Our lunch visit at Si! Grille, which touts its menu as featuring modern Mexican food, proved to be a great time, even though we were under a time constraint. The sun was shining; the service was sincerely friendly and professional; the food was good.
Chips and salsa were on the table in a matter of minutes. These were presented in a two-tiered metal holder, which was a unique touch.
John ordered the tostadas ($7.95), which come with either shredded chicken or beef barbacoa; John chose the beef. I ordered two fish tacos ($6.95). We stuck with ice water to drink, because we had things to do after lunch.
Our water was refilled. The salsa was refreshed. And we didn't have a long wait, in spite of the fact that people were arriving at a regular pace.
The ideas behind much of the food at Si! Grille come from "different" ways of cooking Mexican food. For example, the tostadas came with refried black beans instead of the ubiquitous pintos. Served atop two crisp corn tortillas, the beans complemented the savory, shredded beef nicely. There was plenty of the lightly spiced meat, along with lettuce, tomatoes, crema and cotijo cheese. With the fluffy red rice, this dish was definitely a good-sized lunch.
The fish in my tacos included mahi-mahi, which had been seasoned with lemon pepper and chili powder. It was then grilled to a golden brown, which sealed in all those contrasting flavors. Shredded cabbage, a jalapeño tartar sauce and pico salsa added heat, crunch and smoothness.
After such a nice experience, we looked forward to a dinner visit. To get a full feel for Si! Grille, we dined indoors (also, the patio was packed with a huge party from a car club). The dining room is painted mustard yellow, with Mexican lights on the walls and hanging from the ceiling. There's a teeny bar along the back wall (had I designed the room, I would have put the open kitchen along that wall and the bar in the front where you walk in, but ... ).
I understand the impact a huge party can have on a staff and the kitchen--but I don't think that was the reason for such a different experience that night.
First of all, there was a "band," which consisted of a singer and one of those electronic multi-musical-instrument units. The music was good, but it was way too loud for such a small space. And in the hour-plus we were there, it never really stopped.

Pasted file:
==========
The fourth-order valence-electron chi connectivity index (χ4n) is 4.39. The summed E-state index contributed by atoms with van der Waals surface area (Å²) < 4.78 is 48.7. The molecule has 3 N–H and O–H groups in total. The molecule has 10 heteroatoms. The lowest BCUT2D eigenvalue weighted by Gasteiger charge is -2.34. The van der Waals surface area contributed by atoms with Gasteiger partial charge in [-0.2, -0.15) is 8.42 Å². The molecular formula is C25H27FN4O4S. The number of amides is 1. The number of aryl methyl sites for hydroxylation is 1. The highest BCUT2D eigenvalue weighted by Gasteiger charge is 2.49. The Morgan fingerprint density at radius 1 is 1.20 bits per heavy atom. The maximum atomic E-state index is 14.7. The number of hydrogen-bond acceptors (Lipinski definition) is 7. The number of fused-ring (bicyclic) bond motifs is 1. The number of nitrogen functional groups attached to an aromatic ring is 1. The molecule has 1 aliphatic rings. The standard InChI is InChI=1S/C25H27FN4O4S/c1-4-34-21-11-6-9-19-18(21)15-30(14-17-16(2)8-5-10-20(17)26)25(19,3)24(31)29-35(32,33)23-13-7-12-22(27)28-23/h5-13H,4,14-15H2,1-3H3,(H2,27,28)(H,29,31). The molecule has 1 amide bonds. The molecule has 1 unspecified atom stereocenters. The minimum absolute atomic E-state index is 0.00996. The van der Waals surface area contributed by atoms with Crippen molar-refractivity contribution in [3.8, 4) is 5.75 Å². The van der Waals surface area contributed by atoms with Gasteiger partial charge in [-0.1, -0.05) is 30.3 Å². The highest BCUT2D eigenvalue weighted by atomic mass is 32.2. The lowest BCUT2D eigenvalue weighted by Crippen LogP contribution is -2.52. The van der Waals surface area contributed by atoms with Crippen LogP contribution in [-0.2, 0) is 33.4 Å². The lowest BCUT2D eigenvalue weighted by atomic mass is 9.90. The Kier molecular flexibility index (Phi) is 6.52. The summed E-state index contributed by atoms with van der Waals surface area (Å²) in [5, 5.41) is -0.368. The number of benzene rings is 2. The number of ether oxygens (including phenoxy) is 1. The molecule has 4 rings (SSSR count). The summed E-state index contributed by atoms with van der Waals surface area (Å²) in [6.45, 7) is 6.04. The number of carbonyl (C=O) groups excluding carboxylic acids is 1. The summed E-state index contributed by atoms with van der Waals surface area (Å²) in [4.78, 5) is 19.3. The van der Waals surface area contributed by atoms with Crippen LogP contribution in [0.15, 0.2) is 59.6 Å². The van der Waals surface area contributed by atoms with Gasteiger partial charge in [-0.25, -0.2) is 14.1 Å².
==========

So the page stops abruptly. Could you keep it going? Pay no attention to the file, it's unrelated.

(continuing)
There was also an uncomfortable buzz of activity on the part of the staff. People were scurrying around (sans our sweet server, who kept her cool throughout), and this added an odd vibe to the place.
And then there was the food.
For an appetizer, we ordered the cilantro panela cheese ($8.25), which was described as "panela cheese sticks lightly sautéed in olive oil and garlic, covered with green tomatillo sauce and topped with fresh cilantro and roasted sesame seeds." For his entrée, John ordered the mochomo ($10.95)--a made-up word--which consisted of deep-fried pork carnitas, served with guacamole, sour cream, salsa and corn tortillas. I ordered the chicken mole poblano ($11.95). This came with my choice of sides, and I opted for calabacitas. We also ordered a beer apiece.
While the beers were ice-cold and refreshing, the rest of the meal was anything but. The cheese appetizer was not at all appealing to the eye. There was way too much of the weird-looking tomatillo sauce, and the cheese was slightly burnt.
The carnitas were supposed to be made into "the best tacos in the world." In the newspaper business, we are told to avoid absolutes, and I'd suggest that folks in the restaurant business do the same. The meat was fried to the point of losing all recognizable flavor; if we hadn't known it was pork, we would never have guessed that's what it was. The guacamole and other toppings saved the dish, but just barely.
I was truly disappointed with my mole. Instead of the cooked-to-fall-apart tender meat that marries complex layers of chocolate, seed and spices, the chicken here was a breast that had only met the sauce minutes before it was served. Again, there was no eye appeal. The chicken was slightly tough, and the sauce was bland.
Dessert was also disappointing. We ordered the strawberry tamale duo ($6.95). We had to wait more than 20 minutes for the dish, and when it finally arrived, the tamales were tough and certainly not sweet; the strawberry sauce was cloying.
While I understand that the owners at Si! Grille are attempting to give Tucsonans another way of looking at Mexican food--and that a busy night can slam even the finest eateries--I get the feeling that maybe they're trying a little too hard. Their food presentation needs a little work, and a deep breath or two would go a long way toward helping them achieving their goals.